silk handkeichiefs were missing.
Yon Schmidt's Troubles.
Daniel Schmidt has sued the Yon |
Schmidt Dredging Company for $25,000 j
damages for injuries received in December, !
1893, while employed on one of the com- j
pany's barges. He was sent into the hold ;
to look after the machinery, and, becoming
entangled in a cogwheel, had his right arm
torn off.
Withdrew Her Suit.
Mrs. Agnes J. Potter withdrew her suit
for divorce against her husband, Samuel i
L. Potter, yesterday. The case was ex- {
pected to (fevplop some very sensational |
testimony, in view of the allegations made
by Mrs. Potter, and the dismissal of the
case at her request was a great surprise to
her friends.
Closing Kxprcines.
The closing exercises of the Oakland
Seminary took place yesterday, a large
number of the friends and relatives of the
pupils being present.
A number of the essays were quite I
elaborate and well read, and elicited much I
applause from the audience.
Woman's Exchange Benefit.
On Tuesday evening next at the Mac
dqnough Theater the Woman's Exchange
will be given a benefit to raise funds to
carry on its work. The attraction will be
the "Cradle Songs of Nations," which will
be rendered in appropriate costumes.
BEEKELEY.
A large number of the leading citizens of
Berkeley met at Woodman Hall Thursday
evening and formally organized a Council
for the Suppression of Saloons.
After an extended discussion of the con
stitution presented by the committee it
was adopted and the following officers
elected :
President, William Carey Jones; vice-presi
dents, A. W. Naylor. 11. C. Kastcus, George H.
Wright, Thomas Addison, William Whitney,
Professor 0. M. Gsyley. Mrs. 11. N. Marquand; I
secretary-treasurer", c! S. Dunning; correspond
ing secretary, Miss Edith Sprague.
Twenty-one religious organizations in
I Berkeley were represented by delegates.
Crcßcent Athletic Club.
A proposition ha^ been made to the
Crescent Athletic Club by F. N. Lowell for
the erection of a building on the lot ad
joining Woodman Hall, to be used as a
clubhouse and gymnasium. Their present
quarters on Bancroft way are inadequate
as their membership is now nearly 100.
Owing to lack of time the relay race ap- j
pointed for to-morrow will be postponed
and instead there will be a five-mile hand- |
icap at the same time, the place being the
Oakland Trotting Park. The entries are as '
follows:
Robert and Frank Thompson, Mansfield.
Price, Wilkins, Kenney. Wilcox, Wu-aer and
Eggleston.
A Denial.
Miss Cora Fisk, principal of the Nathan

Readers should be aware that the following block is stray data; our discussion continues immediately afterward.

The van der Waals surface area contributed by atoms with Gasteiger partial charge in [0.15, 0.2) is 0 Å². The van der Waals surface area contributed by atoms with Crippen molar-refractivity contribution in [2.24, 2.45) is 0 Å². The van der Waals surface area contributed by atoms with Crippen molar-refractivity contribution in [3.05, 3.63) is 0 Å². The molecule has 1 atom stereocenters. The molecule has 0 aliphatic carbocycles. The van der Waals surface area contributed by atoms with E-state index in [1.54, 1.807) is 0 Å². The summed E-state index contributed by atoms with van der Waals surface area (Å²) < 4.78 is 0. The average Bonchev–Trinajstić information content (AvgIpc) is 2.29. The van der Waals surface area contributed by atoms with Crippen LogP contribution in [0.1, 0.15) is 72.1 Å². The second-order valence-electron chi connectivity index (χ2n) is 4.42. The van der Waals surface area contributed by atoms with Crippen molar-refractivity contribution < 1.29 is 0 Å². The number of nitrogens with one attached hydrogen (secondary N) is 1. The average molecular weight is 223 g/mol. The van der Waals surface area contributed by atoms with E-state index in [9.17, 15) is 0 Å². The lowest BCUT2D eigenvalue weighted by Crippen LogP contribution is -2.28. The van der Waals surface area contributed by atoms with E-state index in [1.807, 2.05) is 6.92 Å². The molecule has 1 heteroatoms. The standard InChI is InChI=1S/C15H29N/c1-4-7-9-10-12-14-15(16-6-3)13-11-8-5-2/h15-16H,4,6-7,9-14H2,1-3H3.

iel T. Whiting Kin-iergsirten, denies the
statements circulated to the effect that she
teaches the forms and ceremonies of the
Catholic Church in the kindergarten. She
claims that the little songs and prayers
which the pupils repeat are sung and said
in the same manner in every kindergarten
and in many of the public schools.
Johnson Benefit.
The dramatic society of the Sons of
Hermann presented a play entitled
'•Lenore, the Dead Bride," to a large audi
ence at Unity Hall last evening, the pro
ceeds of which will be given to the family
of tne late Philip Johnson. At the con
clusion of the performance dancing was de
clared in order, after which a supper was
served.
To Attend the Carnival.
A large delegation from the Crescent
Bicycle Club will ride to Santa Cruz to at
tend the Water Carnival.
ALAMEDA.
The military concert and garden party of
the Woman's Exchange and Relief Society
will take place to-day. The grounds of R.
R. Thompson, on High street, present a
very attractive appearance. The walks
THE SAN FRAJNCISUO VAL.L,, SATURDAY, MAY 25, 1895.
have been beautified for promenading.
The grounds will be open from 2 to 5 o'clock
in the afternoon and from 7 to 9 in the
evening, and can be reached by the electric
cars and narrow gauge.
The ladies of the exchange have never
yet made a failure of their entertainments,
and the one to-day promises to be the most
delightful given under their auspices.
The reception committee consists of
Mrs. E. Minor, Mrs. Smith, Mrs. O'Neill,
Mrs. J. T. Fleming, Mrs. H. F. Lally,
Mrs. Columbus Bartlett, Mrs. George
Rossiter, Mrs. Colonel Hunter and Mrs.
Lissak. The following is a list of the
ladies who are laboring for the success of
the entertainment:
Mesdamee J. H. Applejrate, John Anthony,
Columbus Bartlett, C. M. Bates, George C. Bull,
F. R. Barron, R. F. Clark, J. D. Cuthbert, S. W.
Dennis, F. P. Davis, Dr. Mary Fletcher, J. T.
Fleming, L. H. Foster, A. O. Gott, T. F. George,
H. Hauch, Gilbert Hall, Luther Holton, I. Hal
ton, H. T. Lally, C. H. Lubbock, S. J.
Loop, A. Layer, E. H. Montell. D. W. Martin,
Theodore Meetz, S. A. O'Neil, J. Qninchard,
George Rossiter, E. Minor Smith, John Ralhget,
W. B. Storey, Frank Shay, E. M. Vining, '3.
Waggoner, T". P. Winter, Dr. Wightman, H. K.
Field, A. W. Ward, Fuller Claflin, H. H. Todd,
C. H. Shattuck. A. H. Lissak, E. A. Smith, M.
F. Gurnard Parkhurst; the Misses Ida Spencer,
E. A. Gerald, Nettie Hopkins, Helen Wiggin
and G. Smith. •
Stealing Froni the Railroad.
A complaint was sworn to before Justice
Morris yesterday by J. 0. Krebs for the
arrest of* Joseph Curran on a charge of lar
ceny. He is accused of stealing seventeen
bars of bridge-iron from the narrow-gauge
pier and disposing of them in Oakland.
Much material has been stolen from the
narrow-gauge pier and towed across the
estuary to the Oakland side.
Unitarian Sunday-Schools.
The Sunday-schools of the Unitarian
churches of Alameda and Oakland will
hold their picnic at the park in Haywards
to-day. Special cars will leave Twenty
third avenue at 9:55 o'clock this morning,
where the Alameda electric-cars make con
nection.
SAUSALITO FOOTWAY WAR.
Debate of the Statesmen of
the Scarborough of Cali
fornia.
All the Vacant Houses Are Filled